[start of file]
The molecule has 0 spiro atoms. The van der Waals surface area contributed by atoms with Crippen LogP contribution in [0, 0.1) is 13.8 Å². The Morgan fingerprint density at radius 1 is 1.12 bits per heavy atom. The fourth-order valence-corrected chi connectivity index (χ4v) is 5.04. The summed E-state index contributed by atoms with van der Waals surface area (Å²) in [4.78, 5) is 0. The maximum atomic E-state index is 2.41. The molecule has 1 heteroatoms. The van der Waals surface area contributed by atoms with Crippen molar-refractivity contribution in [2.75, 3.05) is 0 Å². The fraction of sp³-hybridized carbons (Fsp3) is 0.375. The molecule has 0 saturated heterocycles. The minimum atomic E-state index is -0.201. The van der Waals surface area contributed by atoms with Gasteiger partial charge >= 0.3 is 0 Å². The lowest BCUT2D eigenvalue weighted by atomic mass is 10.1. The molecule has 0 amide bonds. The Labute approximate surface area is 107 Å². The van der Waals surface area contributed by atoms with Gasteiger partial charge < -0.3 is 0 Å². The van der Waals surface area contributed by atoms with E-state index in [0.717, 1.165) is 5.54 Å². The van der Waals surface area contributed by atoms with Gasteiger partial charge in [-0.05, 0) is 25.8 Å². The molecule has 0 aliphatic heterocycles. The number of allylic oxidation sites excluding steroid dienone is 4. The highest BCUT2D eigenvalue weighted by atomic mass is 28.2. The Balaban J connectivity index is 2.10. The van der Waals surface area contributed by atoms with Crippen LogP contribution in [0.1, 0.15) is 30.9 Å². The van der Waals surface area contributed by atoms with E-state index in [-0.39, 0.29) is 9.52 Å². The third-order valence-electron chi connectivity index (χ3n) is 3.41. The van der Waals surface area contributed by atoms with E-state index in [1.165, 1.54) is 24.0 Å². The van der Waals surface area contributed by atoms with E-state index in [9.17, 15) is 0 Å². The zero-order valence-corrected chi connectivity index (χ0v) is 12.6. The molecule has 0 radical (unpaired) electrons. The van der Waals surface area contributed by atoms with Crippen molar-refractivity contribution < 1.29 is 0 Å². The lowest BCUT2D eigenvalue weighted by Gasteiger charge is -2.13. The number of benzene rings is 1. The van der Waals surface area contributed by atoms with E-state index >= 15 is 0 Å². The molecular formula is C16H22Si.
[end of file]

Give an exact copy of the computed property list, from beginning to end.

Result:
The molecule has 0 spiro atoms. The van der Waals surface area contributed by atoms with Crippen LogP contribution in [0, 0.1) is 13.8 Å². The Morgan fingerprint density at radius 1 is 1.12 bits per heavy atom. The fourth-order valence-corrected chi connectivity index (χ4v) is 5.04. The summed E-state index contributed by atoms with van der Waals surface area (Å²) in [4.78, 5) is 0. The maximum atomic E-state index is 2.41. The molecule has 1 heteroatoms. The van der Waals surface area contributed by atoms with Crippen molar-refractivity contribution in [2.75, 3.05) is 0 Å². The fraction of sp³-hybridized carbons (Fsp3) is 0.375. The molecule has 0 saturated heterocycles. The minimum atomic E-state index is -0.201. The van der Waals surface area contributed by atoms with Gasteiger partial charge >= 0.3 is 0 Å². The lowest BCUT2D eigenvalue weighted by atomic mass is 10.1. The molecule has 0 amide bonds. The Labute approximate surface area is 107 Å². The van der Waals surface area contributed by atoms with Gasteiger partial charge < -0.3 is 0 Å². The van der Waals surface area contributed by atoms with E-state index in [0.717, 1.165) is 5.54 Å². The van der Waals surface area contributed by atoms with Gasteiger partial charge in [-0.05, 0) is 25.8 Å². The molecule has 0 aliphatic heterocycles. The number of allylic oxidation sites excluding steroid dienone is 4. The highest BCUT2D eigenvalue weighted by atomic mass is 28.2. The Balaban J connectivity index is 2.10. The van der Waals surface area contributed by atoms with Crippen LogP contribution in [0.1, 0.15) is 30.9 Å². The van der Waals surface area contributed by atoms with E-state index in [-0.39, 0.29) is 9.52 Å². The third-order valence-electron chi connectivity index (χ3n) is 3.41. The van der Waals surface area contributed by atoms with E-state index in [1.165, 1.54) is 24.0 Å². The van der Waals surface area contributed by atoms with E-state index in [9.17, 15) is 0 Å². The zero-order valence-corrected chi connectivity index (χ0v) is 12.6. The molecule has 0 radical (unpaired) electrons. The van der Waals surface area contributed by atoms with Crippen molar-refractivity contribution < 1.29 is 0 Å². The lowest BCUT2D eigenvalue weighted by Gasteiger charge is -2.13. The number of benzene rings is 1. The van der Waals surface area contributed by atoms with E-state index >= 15 is 0 Å². The molecular formula is C16H22Si.